09 Jun 11 Content Marketing Tips from Ann Handley, MarketingProfs
I attended the Vocus DemandSuccess conference on Friday specifically to hear Ann Handley, Chief Content Officer of MarketingProfs. She has a new book coming out, Everybody Writes. Your Go-To Guide for Creating Ridiculously Good Content, and she shared some of her insights on writing and content creation.
As most marketers know, content marketing is hard – surprisingly hard considering all the buzz on the topic. According to the 2014 B2B Content Marketing Report, 93% of marketers are creating content and 58% are increasing their content budgets. Brands like Oreo and Red Bull are totally killing it (and they are trotted out all the time at marketing conferences as examples of success). However, only 44% of marketers have a content strategy, and only 42% of marketers say their content is effective.
One of the refrains at this year’s Vocus conference was the amount of bad content that’s floating around. Ann used this as an opportunity to share her formula for successful content. According to Ann, great content must focus on empathy, relevance, inspiration and ultimately be useful.
Traditional publishers aren’t necessarily the ones to emulate for a successful content program. Ann shared her list of publishing strategies that we can both learn from and improve upon.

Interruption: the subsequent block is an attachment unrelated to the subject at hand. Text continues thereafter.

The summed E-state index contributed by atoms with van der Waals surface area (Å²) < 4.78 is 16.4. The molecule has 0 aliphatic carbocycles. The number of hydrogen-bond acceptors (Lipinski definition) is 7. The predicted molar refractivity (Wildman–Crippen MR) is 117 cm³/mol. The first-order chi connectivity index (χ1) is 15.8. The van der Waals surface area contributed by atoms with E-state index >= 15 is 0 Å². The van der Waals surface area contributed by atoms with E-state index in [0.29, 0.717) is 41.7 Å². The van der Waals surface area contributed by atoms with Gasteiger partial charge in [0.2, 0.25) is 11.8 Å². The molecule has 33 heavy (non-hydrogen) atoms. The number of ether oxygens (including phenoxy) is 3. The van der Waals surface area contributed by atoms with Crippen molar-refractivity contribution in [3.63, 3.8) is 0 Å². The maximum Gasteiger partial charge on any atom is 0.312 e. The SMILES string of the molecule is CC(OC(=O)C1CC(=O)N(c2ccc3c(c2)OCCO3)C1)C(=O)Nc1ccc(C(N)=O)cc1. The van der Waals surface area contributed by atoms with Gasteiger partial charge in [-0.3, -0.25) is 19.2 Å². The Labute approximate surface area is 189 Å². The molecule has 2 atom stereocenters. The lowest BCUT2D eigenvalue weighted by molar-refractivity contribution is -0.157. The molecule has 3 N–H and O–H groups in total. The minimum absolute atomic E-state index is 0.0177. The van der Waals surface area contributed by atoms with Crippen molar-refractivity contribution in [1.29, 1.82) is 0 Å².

6 Things We Can Steal from Publishers
- Have a mission: Who do you want to reach and why? What do you want your readers to do next?
- Have pathological empathy for the reader. What kind of content can you create that your audience will thank you for?
- Tell stories about people, not just your products and services.
- Develop a subscriber model. Encourage your readers to rely on you for regular, useful information.
- Think content ecosystem, not content campaign. This long-term approach is the best way to be true to your mission and provide consistent value to your readers.
- Publishers tell true stories well. Words are currency, don’t squander them.
5 Ways We Need to Go Beyond Publishers
- Think experience, not just narrative. Use many forms of content (e.g. Website, email, digital signage in your office, corporate presentation, etc.) to create an experience that the visitor will remember and act upon.
- Empathy hack: Use “You” as compared to “Us” or “We” in your writing. Don’t tell your customers, show them.
- Innovation is relative. As Seth Godin once said, “Innovation is often the act of taking something that worked over there and using it over here.”
- Experiment: Place lots of small wagers. Content is not a sure thing. Try new tactics and see what works.
- Real-time. Look for timely topics that no one else is talking about and relate them to your brand (or as Ann likes to say, “be big for your niches”). For example, on the first day that medical marijuana became legal in Colorado, Ben & Jerry’s tweeted, “We’re hearing reports of stores selling out of Ben & Jerry’s in Colorado. What’s up with that?”
Ann concluded with a good reminder for us all, “Innovation is more about brains than budget. Don’t forget to be awesome.”
Did you attend the Vocus DemandSuccess conference? What did you think about the sessions as whole or about Ann’s session specifically? Sound off below. As for me, I’m already looking forward to next year.
– Katie Hanusik